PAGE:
Use 10.5's Help on menu items

One of the areas that received a lot of attention in OS X 10.5 is the Help system. Instead of simply opening a mini-browser for a given program’s help files, clicking Help now displays a drop-down menu with a search box and a list of key help topics. You can jump to a topic by selecting it from the menu, as you would with any other menu item. But the real power of the new Help system is in the search box; enter a search word or words, and help will search the program for information that what you’ve typed. But it doesn’t just search the program’s help files; it also searches the program’s menus.

In Safari, for instance, type hid , and you’ll see the help menu now shows the various Hide options available in Safari’s menus, as well as entries related to hiding from the help file. Now for the nifty bit—you can execute any displayed menu command be clicking it with the mouse.

Alternatively, if you just want some help remembering where that menu command lives, either hover over (but don’t click) it with the mouse, or use the Down Arrow to highlight it. When you do, the Help system will show you the location of that command, along with a can’t-miss-it colorful arrow symbol pointing at that menu item—the arrow even shimmies around a bit to draw your eyes’ attention to the right spot.


You may have known all this about the help system, though, as it’s somewhat obvious the first time you invoke it. What you may not have known is that the new help system can also be activated via the keyboard. This shortcut is listed in the Keyboard Shortcuts tab of the Keyboard & Mouse System Preferences panel, but I know that’s not a spot many people spend a lot of time in. By default, it’s set to Shift-Command-Slash (/), though you can easily change this to anything you like. (Interestingly, this also works in OS X 10.4, though it doesn’t seem to be documented anywhere.)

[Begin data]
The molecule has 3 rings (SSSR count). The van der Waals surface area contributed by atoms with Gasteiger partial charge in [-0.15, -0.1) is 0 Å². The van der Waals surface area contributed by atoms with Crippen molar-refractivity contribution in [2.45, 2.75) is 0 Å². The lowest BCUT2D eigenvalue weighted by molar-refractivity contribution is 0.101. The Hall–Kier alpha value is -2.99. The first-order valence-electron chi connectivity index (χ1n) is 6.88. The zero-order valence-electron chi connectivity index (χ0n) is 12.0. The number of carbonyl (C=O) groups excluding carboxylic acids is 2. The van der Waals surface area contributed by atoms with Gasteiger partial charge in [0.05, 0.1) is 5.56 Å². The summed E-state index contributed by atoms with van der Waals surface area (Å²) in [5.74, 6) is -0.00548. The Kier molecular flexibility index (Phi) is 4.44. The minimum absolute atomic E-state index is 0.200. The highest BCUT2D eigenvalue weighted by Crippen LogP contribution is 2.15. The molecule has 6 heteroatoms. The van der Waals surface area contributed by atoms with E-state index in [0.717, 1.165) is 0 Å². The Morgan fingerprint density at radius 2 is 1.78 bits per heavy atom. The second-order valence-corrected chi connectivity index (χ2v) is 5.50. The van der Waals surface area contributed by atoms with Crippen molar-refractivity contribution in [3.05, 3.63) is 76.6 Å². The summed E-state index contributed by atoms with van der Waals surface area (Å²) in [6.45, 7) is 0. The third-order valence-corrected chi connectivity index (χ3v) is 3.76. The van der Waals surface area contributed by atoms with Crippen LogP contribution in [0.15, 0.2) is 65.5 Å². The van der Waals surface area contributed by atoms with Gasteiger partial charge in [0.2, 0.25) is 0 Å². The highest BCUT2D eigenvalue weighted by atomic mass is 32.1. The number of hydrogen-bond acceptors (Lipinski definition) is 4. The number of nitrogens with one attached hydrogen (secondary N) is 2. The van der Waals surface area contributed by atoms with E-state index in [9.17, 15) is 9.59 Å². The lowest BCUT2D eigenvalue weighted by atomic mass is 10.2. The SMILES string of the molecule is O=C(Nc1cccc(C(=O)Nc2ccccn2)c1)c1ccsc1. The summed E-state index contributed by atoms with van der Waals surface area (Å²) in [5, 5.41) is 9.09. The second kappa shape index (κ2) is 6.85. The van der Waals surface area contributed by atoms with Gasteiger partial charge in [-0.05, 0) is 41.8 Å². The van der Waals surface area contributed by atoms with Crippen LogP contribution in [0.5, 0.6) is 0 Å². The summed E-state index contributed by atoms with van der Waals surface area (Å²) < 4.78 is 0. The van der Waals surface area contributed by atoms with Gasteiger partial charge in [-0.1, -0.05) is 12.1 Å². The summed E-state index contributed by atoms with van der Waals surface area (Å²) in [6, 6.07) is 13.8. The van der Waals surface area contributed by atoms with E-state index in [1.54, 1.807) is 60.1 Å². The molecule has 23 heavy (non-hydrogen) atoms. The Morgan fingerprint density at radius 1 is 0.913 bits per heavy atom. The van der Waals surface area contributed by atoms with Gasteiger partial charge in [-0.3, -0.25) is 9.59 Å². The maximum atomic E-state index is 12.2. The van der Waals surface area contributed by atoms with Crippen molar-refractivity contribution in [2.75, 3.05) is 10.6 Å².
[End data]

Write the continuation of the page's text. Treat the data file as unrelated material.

Using these new features together, including the semi-hidden Help activation keyboard shortcut, the Help system can actually help you use your Mac more quickly and efficiently, by making it much easier to find and use menu items.

Say you remember that the program you’re using has a menu command for something, and you vaguely recall what it’s called, but you have no clue where it might be buried in the program’s menus. For the sake of an example, assume that the program in question is iCal, and the command is Show Notifications, in the View menu. This command doesn’t have a keyboard shortcut by default, so to find it in OS X 10.4, you’d click on the File menu, then do the click-scroll-move dance until you found the command in the View menu.

In OS X 10.5, though, try this instead. Press Shift-Command-Slash (/) to activate Help, then type not and you’ll see that Show Notifications is the first (and only) menu item listed. Click it with your mouse, or even easier—as your hands are on the keyboard already—press the Down Arrow to select it, and then press Return to activate it. So instead of wasting time looking through menus, you’ve found just what you wanted by typing a few keys.

Sure, this works great with iCal, you’re thinking, but what about apps that haven’t been updated for Leopard? The good news is that this seems to work in nearly every app, including Photoshop Extended (and other Adobe apps). Best of all, perhaps, it even works in Microsoft Office 2004 programs, which run in Rosetta. So as long as you can remember some portion of one of Word or Excel’s commands, you’ll be able to find it without digging through every menu item in the program.

Even if you know right where a menu command is, you might find that launching it via Help is faster than grabbing the mouse (assuming it doesn’t have a keyboard shortcut). But why not just assign it a keyboard shortcut? If it’s a command you don’t use often, you’re unlikely to remember the shortcut you assign for it—but you’ll probably always remember at least some portion of the command’s name.

I never thought it’d be easier to do something by activating a second menu on purpose, but the new Help menu proves me wrong in many cases—give it a shot; you might like Help’s new role as a menu command launcher.

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